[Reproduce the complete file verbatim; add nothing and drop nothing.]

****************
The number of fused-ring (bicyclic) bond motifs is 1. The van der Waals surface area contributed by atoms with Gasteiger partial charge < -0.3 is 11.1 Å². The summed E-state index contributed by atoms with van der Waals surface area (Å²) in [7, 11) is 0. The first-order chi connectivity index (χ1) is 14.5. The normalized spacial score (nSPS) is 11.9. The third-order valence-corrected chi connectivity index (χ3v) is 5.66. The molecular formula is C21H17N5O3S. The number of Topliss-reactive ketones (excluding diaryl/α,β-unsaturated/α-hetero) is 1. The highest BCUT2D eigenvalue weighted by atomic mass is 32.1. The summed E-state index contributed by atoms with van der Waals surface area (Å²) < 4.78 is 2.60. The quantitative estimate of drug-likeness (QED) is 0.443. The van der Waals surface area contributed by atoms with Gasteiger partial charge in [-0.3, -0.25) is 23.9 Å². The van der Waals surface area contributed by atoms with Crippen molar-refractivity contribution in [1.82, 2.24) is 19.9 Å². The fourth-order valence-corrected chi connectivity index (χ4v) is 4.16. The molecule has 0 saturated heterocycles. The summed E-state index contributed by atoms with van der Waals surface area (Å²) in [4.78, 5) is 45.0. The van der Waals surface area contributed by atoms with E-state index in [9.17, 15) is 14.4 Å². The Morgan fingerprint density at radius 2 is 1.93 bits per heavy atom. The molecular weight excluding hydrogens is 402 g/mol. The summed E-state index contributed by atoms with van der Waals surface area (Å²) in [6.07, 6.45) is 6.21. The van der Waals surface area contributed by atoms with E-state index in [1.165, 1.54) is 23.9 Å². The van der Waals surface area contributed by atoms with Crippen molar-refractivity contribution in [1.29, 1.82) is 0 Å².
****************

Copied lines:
The number of fused-ring (bicyclic) bond motifs is 1. The van der Waals surface area contributed by atoms with Gasteiger partial charge < -0.3 is 11.1 Å². The summed E-state index contributed by atoms with van der Waals surface area (Å²) in [7, 11) is 0. The first-order chi connectivity index (χ1) is 14.5. The normalized spacial score (nSPS) is 11.9. The third-order valence-corrected chi connectivity index (χ3v) is 5.66. The molecular formula is C21H17N5O3S. The number of Topliss-reactive ketones (excluding diaryl/α,β-unsaturated/α-hetero) is 1. The highest BCUT2D eigenvalue weighted by atomic mass is 32.1. The summed E-state index contributed by atoms with van der Waals surface area (Å²) < 4.78 is 2.60. The quantitative estimate of drug-likeness (QED) is 0.443. The van der Waals surface area contributed by atoms with Gasteiger partial charge in [-0.3, -0.25) is 23.9 Å². The van der Waals surface area contributed by atoms with Crippen molar-refractivity contribution in [1.82, 2.24) is 19.9 Å². The fourth-order valence-corrected chi connectivity index (χ4v) is 4.16. The molecule has 0 saturated heterocycles. The summed E-state index contributed by atoms with van der Waals surface area (Å²) in [4.78, 5) is 45.0. The van der Waals surface area contributed by atoms with E-state index in [9.17, 15) is 14.4 Å². The Morgan fingerprint density at radius 2 is 1.93 bits per heavy atom. The molecular weight excluding hydrogens is 402 g/mol. The summed E-state index contributed by atoms with van der Waals surface area (Å²) in [6.07, 6.45) is 6.21. The van der Waals surface area contributed by atoms with E-state index in [1.165, 1.54) is 23.9 Å². The van der Waals surface area contributed by atoms with Crippen molar-refractivity contribution in [1.29, 1.82) is 0 Å².